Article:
website. Which is all wonderful and good. But for those of us who like receiving gifts, extremely insufferable at the same time.
10 years ago a friend of mine was planning a housewarming party of sorts for me. I suggested that instead of receiving any gifts for my new home, like candles, picture frames or oven mitts, that guests could bring an item to donate to a food bank (yes, though I like gifts I can also be altruistic too). Though she liked idea she replied: 'let your friends be your friends.' Meaning, let them give the way they want to give. So I received said candles and picture frames and oven mitts with gratitude.
Setting up a website for donations to charity solves the problem of 'what do you give to the couple who have everything?' William and Kate are in a unique position in that if they don't already own an item - like a blender - they can afford to buy it. This could possibly be a pre-emptive strike against those who would criticize them when there are so many less fortunate without a blender of their own. And let's face it, those are the types of gifts that people give, whether it's practical or not. In 1947 Princess Elizabeth (now the Queen) received a sewing machine as a wedding gift. An thoughtful item which she would have had no use for personally. But isn't it the thought that counts?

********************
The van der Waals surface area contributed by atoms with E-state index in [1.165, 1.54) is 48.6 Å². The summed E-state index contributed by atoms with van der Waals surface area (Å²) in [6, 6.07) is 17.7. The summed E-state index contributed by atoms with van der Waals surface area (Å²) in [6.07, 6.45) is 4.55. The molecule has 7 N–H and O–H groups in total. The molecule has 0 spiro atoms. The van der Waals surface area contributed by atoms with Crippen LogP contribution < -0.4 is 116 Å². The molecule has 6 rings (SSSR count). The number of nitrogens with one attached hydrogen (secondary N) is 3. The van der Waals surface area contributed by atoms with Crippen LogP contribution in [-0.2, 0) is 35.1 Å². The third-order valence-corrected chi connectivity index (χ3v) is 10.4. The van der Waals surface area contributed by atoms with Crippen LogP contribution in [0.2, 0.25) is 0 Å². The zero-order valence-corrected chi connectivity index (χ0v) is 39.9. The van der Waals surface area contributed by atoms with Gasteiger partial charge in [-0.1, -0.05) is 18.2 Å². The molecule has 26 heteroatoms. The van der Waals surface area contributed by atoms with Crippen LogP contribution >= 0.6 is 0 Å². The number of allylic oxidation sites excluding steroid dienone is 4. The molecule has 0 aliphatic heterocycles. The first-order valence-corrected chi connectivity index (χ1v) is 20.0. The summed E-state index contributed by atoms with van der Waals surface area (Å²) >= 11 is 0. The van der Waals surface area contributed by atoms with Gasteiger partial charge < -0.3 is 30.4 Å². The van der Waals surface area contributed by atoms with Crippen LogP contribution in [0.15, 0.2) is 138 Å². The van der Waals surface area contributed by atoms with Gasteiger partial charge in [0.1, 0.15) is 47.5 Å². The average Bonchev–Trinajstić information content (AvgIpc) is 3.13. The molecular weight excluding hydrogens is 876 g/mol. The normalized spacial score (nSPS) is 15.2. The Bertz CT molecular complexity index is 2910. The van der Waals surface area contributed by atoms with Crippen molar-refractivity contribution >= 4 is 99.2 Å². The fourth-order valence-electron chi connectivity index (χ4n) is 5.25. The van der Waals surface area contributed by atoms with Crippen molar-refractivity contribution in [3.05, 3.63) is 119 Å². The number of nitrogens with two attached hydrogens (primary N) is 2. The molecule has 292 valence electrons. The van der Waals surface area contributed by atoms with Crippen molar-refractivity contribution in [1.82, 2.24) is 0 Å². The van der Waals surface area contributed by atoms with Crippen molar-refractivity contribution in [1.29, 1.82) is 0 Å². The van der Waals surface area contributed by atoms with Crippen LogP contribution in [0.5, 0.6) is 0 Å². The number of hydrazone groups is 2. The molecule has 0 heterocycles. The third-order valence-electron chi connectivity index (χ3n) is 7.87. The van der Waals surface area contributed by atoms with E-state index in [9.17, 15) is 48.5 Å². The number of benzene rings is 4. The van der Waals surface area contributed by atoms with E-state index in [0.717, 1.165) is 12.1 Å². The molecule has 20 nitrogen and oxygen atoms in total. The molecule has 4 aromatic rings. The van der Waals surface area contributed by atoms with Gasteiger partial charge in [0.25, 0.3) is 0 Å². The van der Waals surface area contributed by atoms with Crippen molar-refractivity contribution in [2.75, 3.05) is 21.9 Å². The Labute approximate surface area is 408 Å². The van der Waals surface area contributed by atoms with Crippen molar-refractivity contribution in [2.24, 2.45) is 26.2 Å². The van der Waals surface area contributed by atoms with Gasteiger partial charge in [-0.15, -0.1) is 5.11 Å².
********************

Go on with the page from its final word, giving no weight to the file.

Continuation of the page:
Giving money is easy and it requires no thought. Despite the good intentions behind the request, money is impersonal. Allow people to express their goodwill in their own way. Even if it means receiving a thousand tea cozies. They make great wedding gifts for others.
So if Crown Princess Victoria of Sweden wants to re-gift that bread maker she received as a wedding gift from you? Accept it with gratitude.
© Marilyn Braun 2011